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Both technologies exist to achieve similar results, however depending on the scale of your project, desired level of accuracy and your budget one will typically be a better choice than the other. In some cases a combination of the two can produce the most desirable outcome.
G-codes, also called preparatory codes, are any word in a CNC program that begins with the letter G. Generally it is a code telling the machine tool what type of action to perform, such as:
There are also other codes like for example the M-code.
List of M-codes commonly found on FANUC and similarly designed controls for milling and turning.
3D printing, also known as Additive Manufacturing, it is a term that refers to the wide range of technologies, where an item is built up in layers starting from a digital 3D file.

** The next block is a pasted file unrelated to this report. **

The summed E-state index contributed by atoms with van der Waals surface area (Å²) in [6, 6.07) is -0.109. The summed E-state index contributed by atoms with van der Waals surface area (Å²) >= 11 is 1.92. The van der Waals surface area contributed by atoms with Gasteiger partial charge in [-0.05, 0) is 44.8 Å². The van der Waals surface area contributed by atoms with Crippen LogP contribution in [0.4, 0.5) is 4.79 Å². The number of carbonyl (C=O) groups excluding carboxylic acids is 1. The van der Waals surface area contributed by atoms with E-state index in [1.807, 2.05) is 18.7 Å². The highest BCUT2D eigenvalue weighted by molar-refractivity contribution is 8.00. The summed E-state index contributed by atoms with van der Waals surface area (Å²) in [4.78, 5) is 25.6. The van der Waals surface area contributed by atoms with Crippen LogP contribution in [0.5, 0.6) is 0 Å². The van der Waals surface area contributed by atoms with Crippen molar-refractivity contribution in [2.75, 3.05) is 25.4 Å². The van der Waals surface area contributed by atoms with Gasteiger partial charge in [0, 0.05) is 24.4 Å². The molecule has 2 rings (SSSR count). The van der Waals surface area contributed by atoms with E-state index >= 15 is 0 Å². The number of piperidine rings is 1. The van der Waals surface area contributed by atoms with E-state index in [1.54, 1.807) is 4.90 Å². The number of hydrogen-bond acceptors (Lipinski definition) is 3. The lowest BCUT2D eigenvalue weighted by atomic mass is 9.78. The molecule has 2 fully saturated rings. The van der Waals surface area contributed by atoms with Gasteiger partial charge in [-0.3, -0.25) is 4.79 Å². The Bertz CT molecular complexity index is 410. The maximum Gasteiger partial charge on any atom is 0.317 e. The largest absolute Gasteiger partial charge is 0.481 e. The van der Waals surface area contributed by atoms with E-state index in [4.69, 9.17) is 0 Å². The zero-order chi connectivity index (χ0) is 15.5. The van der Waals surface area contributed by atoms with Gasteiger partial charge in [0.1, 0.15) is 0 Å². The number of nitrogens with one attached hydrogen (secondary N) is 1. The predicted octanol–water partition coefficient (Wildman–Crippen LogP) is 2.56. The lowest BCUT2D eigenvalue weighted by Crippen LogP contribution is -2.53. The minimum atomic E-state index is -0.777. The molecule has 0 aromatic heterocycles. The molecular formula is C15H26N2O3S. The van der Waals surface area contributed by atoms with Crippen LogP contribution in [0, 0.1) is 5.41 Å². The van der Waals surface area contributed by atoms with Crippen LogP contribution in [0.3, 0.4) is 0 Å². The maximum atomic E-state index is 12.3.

3D printing is the opposite of subtractive manufacturing which is cutting out / hollowing out a piece of metal or plastic with for instance a milling machine.
G-code (also RS-274) is a language in which people tell computerized machine tools how to make something. The "how" is defined by g-code instructions provided to a machine controller (industrial computer) that tells the motors where to move, how fast to move, and what path to follow. The most common situation is that, within a machine tool, a cutting tool is moved according to these instructions through a toolpath and cuts away material to leave only the finished workpiece. The same concept also extends to noncutting tools such as forming or burnishing tools, photoplotting, additive methods such as 3D printing, and measuring instruments.